That same month, Hamas also released a new song intended not for fellow Palestinians but as a form of psy-ops targeting the Israeli public: a Hebrew language Hamas ditty whose loosely translated titled called on people to “Get Up and Carry out Terror Attacks!” and calls for killing or expelling all Jews from Israel. That particular effort didn’t work out so well for Hamas. The Hamas singers’ inability to pronounce some Hebrew letters, and their use of arcane Hebrew words, was funny enough to undermine the singer’s explicit calls for violence. The tune became an unintended summer hit among Israelis, a feel good tune that, as one Israeli analyst put it, was the “de facto anthem of the Israeli war effort.”

Hamas quickly reverted back to Arabic language ditties, intended for Palestinian, not Israeli, consumption. In August, after Israeli ground forces left Gaza and talk of a cease-fire with Israel and reconciliation with the Palestinian Authority picked up pace, Hamas crooned, “There is not going to be reconciliation. Here are our rifles; we use them in the name of Islam.”

For those not yet old enough to take up Hamas’s rifles, the group aims to prepare Palestinian youth to be ready and willing when the time comes. In May, a children’s show on Hamas’s al-Aqsa TVfeatured Nahoul the Bee, a Barney-like children’s television character who encouraged his young viewers to punch Jews and throw stones at them. In the same clip, an older girl, acting as interviewer, expressed satisfaction at a younger girl’s intention to shoot all the Jews.

The man who dressed up as the Hamas bee — a recurring character who replaced a mouse that was too reminiscent of Mickey for Disney’s liking — was played by Muhammad al-Arir. After al-Arir was killed in the war, Hamas dedicated a program in August to the “heroic martyr,” promising that his “show would go on.” The segment ended with a 6-year-old girl telling her teenage host that she hoped Allah would “gouge out [the Jews’] eyes.”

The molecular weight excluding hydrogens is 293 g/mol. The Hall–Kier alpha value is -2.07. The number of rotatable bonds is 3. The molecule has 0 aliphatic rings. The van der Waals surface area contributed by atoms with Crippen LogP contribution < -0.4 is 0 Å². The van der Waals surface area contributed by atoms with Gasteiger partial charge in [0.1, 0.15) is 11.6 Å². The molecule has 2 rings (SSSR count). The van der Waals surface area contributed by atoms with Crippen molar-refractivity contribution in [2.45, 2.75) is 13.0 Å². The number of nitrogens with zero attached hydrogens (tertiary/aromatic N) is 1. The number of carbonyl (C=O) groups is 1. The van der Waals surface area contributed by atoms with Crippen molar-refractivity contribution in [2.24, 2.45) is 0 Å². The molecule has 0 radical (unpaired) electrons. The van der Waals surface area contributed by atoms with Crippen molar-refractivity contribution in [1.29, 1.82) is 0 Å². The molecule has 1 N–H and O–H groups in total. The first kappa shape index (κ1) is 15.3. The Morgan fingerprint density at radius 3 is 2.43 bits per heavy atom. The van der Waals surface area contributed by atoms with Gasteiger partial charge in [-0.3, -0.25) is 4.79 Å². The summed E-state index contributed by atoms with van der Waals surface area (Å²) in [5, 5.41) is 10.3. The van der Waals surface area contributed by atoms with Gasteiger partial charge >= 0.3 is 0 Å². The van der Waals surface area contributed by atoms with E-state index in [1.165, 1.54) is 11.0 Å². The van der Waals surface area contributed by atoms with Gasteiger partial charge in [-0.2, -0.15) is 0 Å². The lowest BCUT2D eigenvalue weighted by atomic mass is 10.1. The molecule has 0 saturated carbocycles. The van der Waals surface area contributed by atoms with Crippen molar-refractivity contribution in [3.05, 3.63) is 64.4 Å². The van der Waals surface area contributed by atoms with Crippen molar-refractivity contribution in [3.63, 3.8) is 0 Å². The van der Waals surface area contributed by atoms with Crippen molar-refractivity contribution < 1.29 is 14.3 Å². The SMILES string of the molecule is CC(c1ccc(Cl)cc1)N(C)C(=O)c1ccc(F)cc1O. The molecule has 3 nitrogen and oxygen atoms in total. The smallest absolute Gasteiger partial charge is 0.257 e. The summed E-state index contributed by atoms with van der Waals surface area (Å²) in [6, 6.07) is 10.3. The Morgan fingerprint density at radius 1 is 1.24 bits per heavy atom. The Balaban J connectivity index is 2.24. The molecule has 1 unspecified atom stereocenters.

All of this is a world apart from the fervent yet measured tone taken by Khaled Mashal on Charlie Rose. Throughout, Mashal sought to portray Hamas as having been forced to violence by Israel. “We do not wish the killing to continue,” said Mashal. He proclaimed his desire to coexist peacefully with adherents of all religions, including Jews. And though he could not bring himself to say he wanted to coexist with the state of Israel, he deferred to the Palestinian people to make the final decision. Hamas, said Mashal, is a moderate, not fundamentalist, organization.

That might be an effective message for a Western audience, but Nahoul the Bee fundamentally disagrees. There is nothing in the least bit moderate about the violent message he and the makers of Hamas nasheeds convey in Arabic to fellow Palestinians, young and old. And so long as that remains the case, prospects for Palestinian reconciliation, a long-term cease-fire with Israel or large-scale reconstruction of the Gaza Strip will remain depressingly low. That might make Nahoul the Bee happy, but it’s nothing to sing about.

Levitt is the Fromer-Wexler Fellow and director of the Stein Program on Counterterrorism and Intelligence at the Washington Institute for Near East Policy. Follow him @Levitt_Matt. Alrifai and Segawa are research assistants at The Washington Institute.

The Hill 

The Washington Institute For Near East Policy